Despite having studied English Literature at university, I have never read a Pinter play. Nor have I, before last night at least, seen one performed: shameful I know, but there it is. So it was to my great delight and educational advancement that I was invited to attend The Bike Shed Theatre in Exeter’s new production of Harold Pinter’s The Dumb Waiter.
This week The Bike Shed Theatre in Exeter is hosting Josh’s Monsters, an utterly compelling new drama from celebrated North Devon company Multistory. My attendance at yesternight’s opening was a challenging but fulfilling experience.
The Bike Shed Theatre, Exeter’s most vibrant dramatic venue, opened a new play by Neil Bebber, entitled Cul-De-Sac.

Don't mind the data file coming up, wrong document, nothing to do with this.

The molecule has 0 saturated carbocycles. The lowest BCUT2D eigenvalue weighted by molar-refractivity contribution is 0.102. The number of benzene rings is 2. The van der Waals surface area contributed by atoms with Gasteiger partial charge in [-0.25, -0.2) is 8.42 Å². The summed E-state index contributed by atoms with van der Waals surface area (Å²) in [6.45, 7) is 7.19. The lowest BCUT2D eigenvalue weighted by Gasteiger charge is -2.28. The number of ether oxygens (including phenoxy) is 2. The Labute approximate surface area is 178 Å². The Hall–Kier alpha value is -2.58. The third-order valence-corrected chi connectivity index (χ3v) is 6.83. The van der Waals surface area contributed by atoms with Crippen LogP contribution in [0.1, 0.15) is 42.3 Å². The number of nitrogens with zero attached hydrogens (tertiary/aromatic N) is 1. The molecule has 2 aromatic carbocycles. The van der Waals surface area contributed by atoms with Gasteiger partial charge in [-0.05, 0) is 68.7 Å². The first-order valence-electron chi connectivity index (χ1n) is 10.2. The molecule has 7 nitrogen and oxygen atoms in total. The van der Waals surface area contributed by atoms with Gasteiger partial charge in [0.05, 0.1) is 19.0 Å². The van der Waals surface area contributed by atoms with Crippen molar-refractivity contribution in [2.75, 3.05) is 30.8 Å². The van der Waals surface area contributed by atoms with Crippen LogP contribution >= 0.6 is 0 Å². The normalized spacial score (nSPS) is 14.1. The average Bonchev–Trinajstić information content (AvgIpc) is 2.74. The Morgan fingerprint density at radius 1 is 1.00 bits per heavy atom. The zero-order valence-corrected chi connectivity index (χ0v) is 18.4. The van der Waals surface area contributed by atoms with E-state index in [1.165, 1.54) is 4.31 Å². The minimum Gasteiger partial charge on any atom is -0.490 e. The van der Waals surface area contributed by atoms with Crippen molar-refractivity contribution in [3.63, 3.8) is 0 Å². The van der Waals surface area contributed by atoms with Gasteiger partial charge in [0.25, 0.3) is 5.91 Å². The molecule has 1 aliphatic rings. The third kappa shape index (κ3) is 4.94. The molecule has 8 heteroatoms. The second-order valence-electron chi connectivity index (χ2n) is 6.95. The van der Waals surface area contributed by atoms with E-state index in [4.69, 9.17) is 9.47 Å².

The play is built on an intriguing premise: an asteroid plummets towards the earth, promising the end of civilization, and three sets of neighbours who have never actually spoken to each other before are finally forced to interact. This is all in a very English, very white middle class kind of a way, and in marked contrast to the overblown histrionics and heroics we have seen in countless Hollywood depictions of the apocalypse. At one point the character “Carla” openly laments the lack of blind panic (and more precisely, the lack of blind panic induced public love-making…!)